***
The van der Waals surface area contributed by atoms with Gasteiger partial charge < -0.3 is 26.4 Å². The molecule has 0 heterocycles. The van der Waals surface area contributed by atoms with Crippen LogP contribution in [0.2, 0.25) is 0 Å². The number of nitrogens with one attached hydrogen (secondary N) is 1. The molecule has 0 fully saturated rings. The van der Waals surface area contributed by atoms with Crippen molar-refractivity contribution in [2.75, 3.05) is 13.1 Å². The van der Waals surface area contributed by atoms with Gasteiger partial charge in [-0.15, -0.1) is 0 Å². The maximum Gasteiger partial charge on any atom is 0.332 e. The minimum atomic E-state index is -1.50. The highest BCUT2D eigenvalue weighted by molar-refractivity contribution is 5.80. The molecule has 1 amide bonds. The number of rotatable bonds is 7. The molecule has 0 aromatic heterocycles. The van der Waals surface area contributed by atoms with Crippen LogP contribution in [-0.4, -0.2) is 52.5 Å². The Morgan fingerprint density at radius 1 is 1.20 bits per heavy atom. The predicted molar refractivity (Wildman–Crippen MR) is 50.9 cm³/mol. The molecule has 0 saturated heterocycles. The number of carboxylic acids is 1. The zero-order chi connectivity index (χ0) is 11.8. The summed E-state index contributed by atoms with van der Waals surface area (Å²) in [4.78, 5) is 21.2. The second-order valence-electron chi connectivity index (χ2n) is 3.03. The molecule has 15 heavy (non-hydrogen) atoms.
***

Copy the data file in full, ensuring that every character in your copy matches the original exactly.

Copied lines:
The van der Waals surface area contributed by atoms with Gasteiger partial charge < -0.3 is 26.4 Å². The molecule has 0 heterocycles. The van der Waals surface area contributed by atoms with Crippen LogP contribution in [0.2, 0.25) is 0 Å². The number of nitrogens with one attached hydrogen (secondary N) is 1. The molecule has 0 fully saturated rings. The van der Waals surface area contributed by atoms with Crippen molar-refractivity contribution in [2.75, 3.05) is 13.1 Å². The van der Waals surface area contributed by atoms with Gasteiger partial charge in [-0.15, -0.1) is 0 Å². The maximum Gasteiger partial charge on any atom is 0.332 e. The minimum atomic E-state index is -1.50. The highest BCUT2D eigenvalue weighted by molar-refractivity contribution is 5.80. The molecule has 1 amide bonds. The number of rotatable bonds is 7. The molecule has 0 aromatic heterocycles. The van der Waals surface area contributed by atoms with Crippen LogP contribution in [-0.4, -0.2) is 52.5 Å². The Morgan fingerprint density at radius 1 is 1.20 bits per heavy atom. The predicted molar refractivity (Wildman–Crippen MR) is 50.9 cm³/mol. The molecule has 0 saturated heterocycles. The number of carboxylic acids is 1. The zero-order chi connectivity index (χ0) is 11.8. The summed E-state index contributed by atoms with van der Waals surface area (Å²) in [4.78, 5) is 21.2. The second-order valence-electron chi connectivity index (χ2n) is 3.03. The molecule has 15 heavy (non-hydrogen) atoms.